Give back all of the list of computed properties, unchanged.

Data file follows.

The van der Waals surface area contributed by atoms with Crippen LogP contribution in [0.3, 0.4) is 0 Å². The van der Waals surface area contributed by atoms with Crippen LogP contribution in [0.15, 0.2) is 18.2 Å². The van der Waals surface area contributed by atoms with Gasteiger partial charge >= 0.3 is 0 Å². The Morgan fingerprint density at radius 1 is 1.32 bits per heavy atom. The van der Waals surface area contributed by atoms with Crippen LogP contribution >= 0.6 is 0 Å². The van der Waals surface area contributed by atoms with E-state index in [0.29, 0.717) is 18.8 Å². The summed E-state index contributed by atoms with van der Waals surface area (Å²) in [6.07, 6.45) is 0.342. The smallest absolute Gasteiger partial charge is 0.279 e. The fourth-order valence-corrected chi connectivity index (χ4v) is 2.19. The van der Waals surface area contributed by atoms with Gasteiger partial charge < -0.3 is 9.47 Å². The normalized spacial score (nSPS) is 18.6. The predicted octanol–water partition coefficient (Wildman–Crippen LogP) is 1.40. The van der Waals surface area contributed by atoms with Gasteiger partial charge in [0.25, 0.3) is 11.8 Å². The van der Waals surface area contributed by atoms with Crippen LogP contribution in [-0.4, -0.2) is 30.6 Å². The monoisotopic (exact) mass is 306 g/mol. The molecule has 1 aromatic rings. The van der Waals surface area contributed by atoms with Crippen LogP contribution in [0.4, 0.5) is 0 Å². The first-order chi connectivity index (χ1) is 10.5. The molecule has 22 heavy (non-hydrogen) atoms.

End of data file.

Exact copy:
The van der Waals surface area contributed by atoms with Crippen LogP contribution in [0.3, 0.4) is 0 Å². The van der Waals surface area contributed by atoms with Crippen LogP contribution in [0.15, 0.2) is 18.2 Å². The van der Waals surface area contributed by atoms with Gasteiger partial charge >= 0.3 is 0 Å². The Morgan fingerprint density at radius 1 is 1.32 bits per heavy atom. The van der Waals surface area contributed by atoms with Crippen LogP contribution >= 0.6 is 0 Å². The van der Waals surface area contributed by atoms with E-state index in [0.29, 0.717) is 18.8 Å². The summed E-state index contributed by atoms with van der Waals surface area (Å²) in [6.07, 6.45) is 0.342. The smallest absolute Gasteiger partial charge is 0.279 e. The fourth-order valence-corrected chi connectivity index (χ4v) is 2.19. The van der Waals surface area contributed by atoms with Gasteiger partial charge < -0.3 is 9.47 Å². The normalized spacial score (nSPS) is 18.6. The predicted octanol–water partition coefficient (Wildman–Crippen LogP) is 1.40. The van der Waals surface area contributed by atoms with Gasteiger partial charge in [0.25, 0.3) is 11.8 Å². The van der Waals surface area contributed by atoms with Crippen LogP contribution in [-0.4, -0.2) is 30.6 Å². The monoisotopic (exact) mass is 306 g/mol. The molecule has 1 aromatic rings. The van der Waals surface area contributed by atoms with Crippen LogP contribution in [0.4, 0.5) is 0 Å². The first-order chi connectivity index (χ1) is 10.5. The molecule has 22 heavy (non-hydrogen) atoms.